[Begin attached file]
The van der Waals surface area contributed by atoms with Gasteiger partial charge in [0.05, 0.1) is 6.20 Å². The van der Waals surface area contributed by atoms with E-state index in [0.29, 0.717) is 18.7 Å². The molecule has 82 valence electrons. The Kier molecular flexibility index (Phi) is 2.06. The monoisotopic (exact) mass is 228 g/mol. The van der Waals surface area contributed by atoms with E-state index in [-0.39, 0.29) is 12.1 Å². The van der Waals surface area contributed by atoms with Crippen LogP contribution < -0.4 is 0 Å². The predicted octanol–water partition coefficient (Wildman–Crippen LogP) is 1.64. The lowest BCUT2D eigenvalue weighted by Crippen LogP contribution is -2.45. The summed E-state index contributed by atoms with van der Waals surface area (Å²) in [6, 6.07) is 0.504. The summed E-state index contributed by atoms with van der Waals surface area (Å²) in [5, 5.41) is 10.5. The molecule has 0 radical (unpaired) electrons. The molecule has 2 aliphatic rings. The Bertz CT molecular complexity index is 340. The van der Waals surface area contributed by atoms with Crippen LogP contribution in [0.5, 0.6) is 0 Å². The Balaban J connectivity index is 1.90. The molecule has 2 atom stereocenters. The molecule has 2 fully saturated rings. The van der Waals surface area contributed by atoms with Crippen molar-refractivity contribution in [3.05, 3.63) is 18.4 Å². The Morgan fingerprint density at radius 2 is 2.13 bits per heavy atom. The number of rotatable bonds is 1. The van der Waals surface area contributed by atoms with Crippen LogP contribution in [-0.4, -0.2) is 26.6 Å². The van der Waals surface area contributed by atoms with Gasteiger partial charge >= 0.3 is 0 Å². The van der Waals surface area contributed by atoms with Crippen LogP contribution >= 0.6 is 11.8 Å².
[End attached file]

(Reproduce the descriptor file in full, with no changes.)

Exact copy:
The van der Waals surface area contributed by atoms with Gasteiger partial charge in [0.05, 0.1) is 6.20 Å². The van der Waals surface area contributed by atoms with E-state index in [0.29, 0.717) is 18.7 Å². The molecule has 82 valence electrons. The Kier molecular flexibility index (Phi) is 2.06. The monoisotopic (exact) mass is 228 g/mol. The van der Waals surface area contributed by atoms with E-state index in [-0.39, 0.29) is 12.1 Å². The van der Waals surface area contributed by atoms with Crippen LogP contribution < -0.4 is 0 Å². The predicted octanol–water partition coefficient (Wildman–Crippen LogP) is 1.64. The lowest BCUT2D eigenvalue weighted by Crippen LogP contribution is -2.45. The summed E-state index contributed by atoms with van der Waals surface area (Å²) in [6, 6.07) is 0.504. The summed E-state index contributed by atoms with van der Waals surface area (Å²) in [5, 5.41) is 10.5. The molecule has 0 radical (unpaired) electrons. The molecule has 2 aliphatic rings. The Bertz CT molecular complexity index is 340. The van der Waals surface area contributed by atoms with Crippen LogP contribution in [0.5, 0.6) is 0 Å². The Balaban J connectivity index is 1.90. The molecule has 2 atom stereocenters. The molecule has 2 fully saturated rings. The van der Waals surface area contributed by atoms with Crippen molar-refractivity contribution in [3.05, 3.63) is 18.4 Å². The Morgan fingerprint density at radius 2 is 2.13 bits per heavy atom. The number of rotatable bonds is 1. The van der Waals surface area contributed by atoms with Crippen LogP contribution in [-0.4, -0.2) is 26.6 Å². The van der Waals surface area contributed by atoms with Gasteiger partial charge >= 0.3 is 0 Å². The van der Waals surface area contributed by atoms with Crippen LogP contribution >= 0.6 is 11.8 Å².